Supreme Court to decide case over title to riverbeds, 3 others
Supreme Court to decide case over title to riverbeds, 3 others
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[JURIST] The US Supreme Court [official website; JURIST news archive] on Monday granted certiorari [order list, PDF] in four cases. In PPL Montana v. Montana [docket; cert. petition, PDF] the court will determine if the proper constitutional test for whether a river is navigable for title purposes requires a trial court to consider whether the river was considered navigable at the time the state joined the Union or whether the court can consider new evidence based on current use. The challenge is being brought by a company that owns a hydroelectric power dam on the Missouri River after the Supreme Court of Montana held [opinion, PDF] that the title to the riverbeds passed to Montana when it became a state in 1889 and that the riverbeds are public trust lands under Article X, Section 11. The Supreme Court of Montana ordered PPL to pay $41 million in back rent and more in future rent for use of the riverbeds. Last November, the court requested [JURIST report] the acting solicitor general to submit views on the case.

In First American Financial v. Edwards [docket; cert. petition, PDF] the court will decide whether a plaintiff has standing to sue, on behalf of a nationwide class, claiming a real estate company violated the Real Estate Settlement Procedures Act of 1974 [text] without claiming that the violation affected the services rendered. RESPA makes it illegal for settlement service companies to receive a kickback involving any federally related mortgage loan. The plaintiff argues that her title agent improperly referred her to First American Financial [corporate website] in violation of RESPA seeking to recover settlement service charges despite not showing that First American Financial was more expensive or provided inadequate service. The Ninth Circuit Court of Appeals held [opinion, PDF] that the payment of he service charges established an injury in fact sufficient to satisfy Article III standing because RESPA’s text does not limit liability to cases where the plaintiff is overcharged.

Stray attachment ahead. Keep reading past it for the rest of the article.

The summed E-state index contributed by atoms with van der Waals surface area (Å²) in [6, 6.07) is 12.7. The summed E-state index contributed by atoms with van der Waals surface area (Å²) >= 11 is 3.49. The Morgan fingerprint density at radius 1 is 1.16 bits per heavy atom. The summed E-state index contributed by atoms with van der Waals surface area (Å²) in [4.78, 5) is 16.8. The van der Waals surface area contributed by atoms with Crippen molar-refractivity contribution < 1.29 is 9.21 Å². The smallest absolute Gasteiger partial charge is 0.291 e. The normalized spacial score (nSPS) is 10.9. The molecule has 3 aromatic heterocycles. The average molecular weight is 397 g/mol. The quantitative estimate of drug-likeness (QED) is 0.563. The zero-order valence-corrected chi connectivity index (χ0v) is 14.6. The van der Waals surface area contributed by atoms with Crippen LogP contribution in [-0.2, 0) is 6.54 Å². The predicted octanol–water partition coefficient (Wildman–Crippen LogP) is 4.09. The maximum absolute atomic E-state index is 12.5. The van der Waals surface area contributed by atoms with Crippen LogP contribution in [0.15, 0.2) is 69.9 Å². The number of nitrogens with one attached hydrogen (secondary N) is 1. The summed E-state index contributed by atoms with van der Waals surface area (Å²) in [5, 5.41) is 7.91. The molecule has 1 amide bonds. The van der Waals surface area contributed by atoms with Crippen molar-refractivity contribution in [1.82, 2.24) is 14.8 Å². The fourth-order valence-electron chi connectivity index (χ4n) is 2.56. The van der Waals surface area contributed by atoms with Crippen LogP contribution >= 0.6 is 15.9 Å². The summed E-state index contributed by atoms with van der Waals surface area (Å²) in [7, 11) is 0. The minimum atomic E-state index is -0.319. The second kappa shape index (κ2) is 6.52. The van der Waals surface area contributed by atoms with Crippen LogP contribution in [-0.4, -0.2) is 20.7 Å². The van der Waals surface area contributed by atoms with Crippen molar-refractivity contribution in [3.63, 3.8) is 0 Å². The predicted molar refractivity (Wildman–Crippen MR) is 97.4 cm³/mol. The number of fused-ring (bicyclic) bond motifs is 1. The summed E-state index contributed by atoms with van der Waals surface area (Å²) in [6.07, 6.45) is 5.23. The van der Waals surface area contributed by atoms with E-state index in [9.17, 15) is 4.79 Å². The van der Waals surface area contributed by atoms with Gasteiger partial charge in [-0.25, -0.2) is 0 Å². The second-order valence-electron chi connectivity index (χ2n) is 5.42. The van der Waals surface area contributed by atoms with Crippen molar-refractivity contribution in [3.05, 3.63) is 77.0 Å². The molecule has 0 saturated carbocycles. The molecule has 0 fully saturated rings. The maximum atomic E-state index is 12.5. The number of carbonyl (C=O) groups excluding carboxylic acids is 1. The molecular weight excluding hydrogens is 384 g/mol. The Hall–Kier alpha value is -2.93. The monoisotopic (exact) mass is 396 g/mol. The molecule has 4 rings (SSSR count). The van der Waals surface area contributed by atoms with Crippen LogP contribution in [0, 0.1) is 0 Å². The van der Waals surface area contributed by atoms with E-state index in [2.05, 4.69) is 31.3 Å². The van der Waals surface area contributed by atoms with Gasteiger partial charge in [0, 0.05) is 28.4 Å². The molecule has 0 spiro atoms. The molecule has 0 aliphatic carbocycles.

In Mayo Collaborative Services v. Prometheus Laboratories, Inc. [docket; cert. petition, PDF] the court will here a case over the ability to patent under 35 USC § 101 [text] the observed correlations between natural metabolite reactions of the body to different dosages of a certain type of drug. Prometheus Labs [corporate website] patented the tests doctors use for determining the appropriate dosage of drugs for treating Crohn’s disease and other autoimmune diseases. Mayo Collaborative argues that the tests look at “natural phenomenon” and that doctors violate the patents simply by mentally recognizing the correlation regardless of what the doctor does with this knowledge. The Supreme Court accepted a case on this issue before in Laboratory Corp. of America v. Metabolite Laboratories [Duke Law case backgrounder; JURIST report] but dismissed it as “improvidently granted” because the petitioner had not adequately preserved the question.

In Federal Aviation Administration v. Cooper [docket; cert. petition, PDF] the Supreme Court will decide whether a pilot who lost his license for a failure to disclose he had HIV can sue the federal government for mental and emotional damages. The pilot, Stanmore Cooper, did not tell the Federal Aviation Administration (FAA) that he had HIV but did disclose it to the Social Security Administration (SSA) [official websites] in order to receive disability benefits. This fact was discovered during a government investigation to streamline agencies. Coopers pilots’ license was revoked after a determination that he would not have been medically certified to fly if it was known he had HIV. Cooper admitted to delivering a false writing and was sentenced to a fine and probation. Cooper is suing the government claiming that the sharing of documents between the two agencies during the investigation violated the Privacy Act of 1974 [5 USC § 552a] seeking “actual damages” for mental and emotional distress. But the government claims the Privacy Act’s “actual damages” does not cover such distress. The US Court of Appeals for the Ninth Circuit held [opinion text] the SSA violated the Privacy Act and that the Cooper could sue for emotional distress damages. Justice Elena Kagan, former solicitor general for the US, recused herself from consideration of this case.